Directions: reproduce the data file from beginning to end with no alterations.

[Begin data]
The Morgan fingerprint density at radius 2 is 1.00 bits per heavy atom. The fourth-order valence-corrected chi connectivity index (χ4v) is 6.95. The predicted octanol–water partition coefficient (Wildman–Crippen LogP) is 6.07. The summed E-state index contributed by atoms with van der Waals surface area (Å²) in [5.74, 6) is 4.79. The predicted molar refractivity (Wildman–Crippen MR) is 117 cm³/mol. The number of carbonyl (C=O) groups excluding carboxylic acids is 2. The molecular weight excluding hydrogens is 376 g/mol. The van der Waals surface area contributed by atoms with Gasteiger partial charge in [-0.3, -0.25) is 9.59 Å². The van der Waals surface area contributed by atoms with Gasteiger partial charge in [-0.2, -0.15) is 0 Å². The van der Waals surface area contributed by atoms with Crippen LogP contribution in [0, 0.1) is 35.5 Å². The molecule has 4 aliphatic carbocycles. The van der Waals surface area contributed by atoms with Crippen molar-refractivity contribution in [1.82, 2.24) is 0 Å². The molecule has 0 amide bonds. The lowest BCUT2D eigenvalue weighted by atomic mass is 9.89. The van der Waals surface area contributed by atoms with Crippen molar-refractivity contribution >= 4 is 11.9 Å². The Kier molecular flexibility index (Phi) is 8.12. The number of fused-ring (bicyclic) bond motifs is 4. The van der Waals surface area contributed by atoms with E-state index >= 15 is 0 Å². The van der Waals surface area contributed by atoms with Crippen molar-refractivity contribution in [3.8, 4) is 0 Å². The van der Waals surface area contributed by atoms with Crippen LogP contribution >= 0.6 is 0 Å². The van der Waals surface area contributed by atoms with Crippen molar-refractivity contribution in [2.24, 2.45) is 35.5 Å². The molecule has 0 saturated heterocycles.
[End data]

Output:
The Morgan fingerprint density at radius 2 is 1.00 bits per heavy atom. The fourth-order valence-corrected chi connectivity index (χ4v) is 6.95. The predicted octanol–water partition coefficient (Wildman–Crippen LogP) is 6.07. The summed E-state index contributed by atoms with van der Waals surface area (Å²) in [5.74, 6) is 4.79. The predicted molar refractivity (Wildman–Crippen MR) is 117 cm³/mol. The number of carbonyl (C=O) groups excluding carboxylic acids is 2. The molecular weight excluding hydrogens is 376 g/mol. The van der Waals surface area contributed by atoms with Gasteiger partial charge in [-0.3, -0.25) is 9.59 Å². The van der Waals surface area contributed by atoms with Gasteiger partial charge in [-0.2, -0.15) is 0 Å². The van der Waals surface area contributed by atoms with Crippen LogP contribution in [0, 0.1) is 35.5 Å². The molecule has 4 aliphatic carbocycles. The van der Waals surface area contributed by atoms with Crippen molar-refractivity contribution in [1.82, 2.24) is 0 Å². The molecule has 0 amide bonds. The lowest BCUT2D eigenvalue weighted by atomic mass is 9.89. The van der Waals surface area contributed by atoms with Crippen molar-refractivity contribution >= 4 is 11.9 Å². The Kier molecular flexibility index (Phi) is 8.12. The number of fused-ring (bicyclic) bond motifs is 4. The van der Waals surface area contributed by atoms with E-state index >= 15 is 0 Å². The van der Waals surface area contributed by atoms with Crippen molar-refractivity contribution in [3.8, 4) is 0 Å². The van der Waals surface area contributed by atoms with Crippen LogP contribution >= 0.6 is 0 Å². The van der Waals surface area contributed by atoms with Crippen molar-refractivity contribution in [2.24, 2.45) is 35.5 Å². The molecule has 0 saturated heterocycles.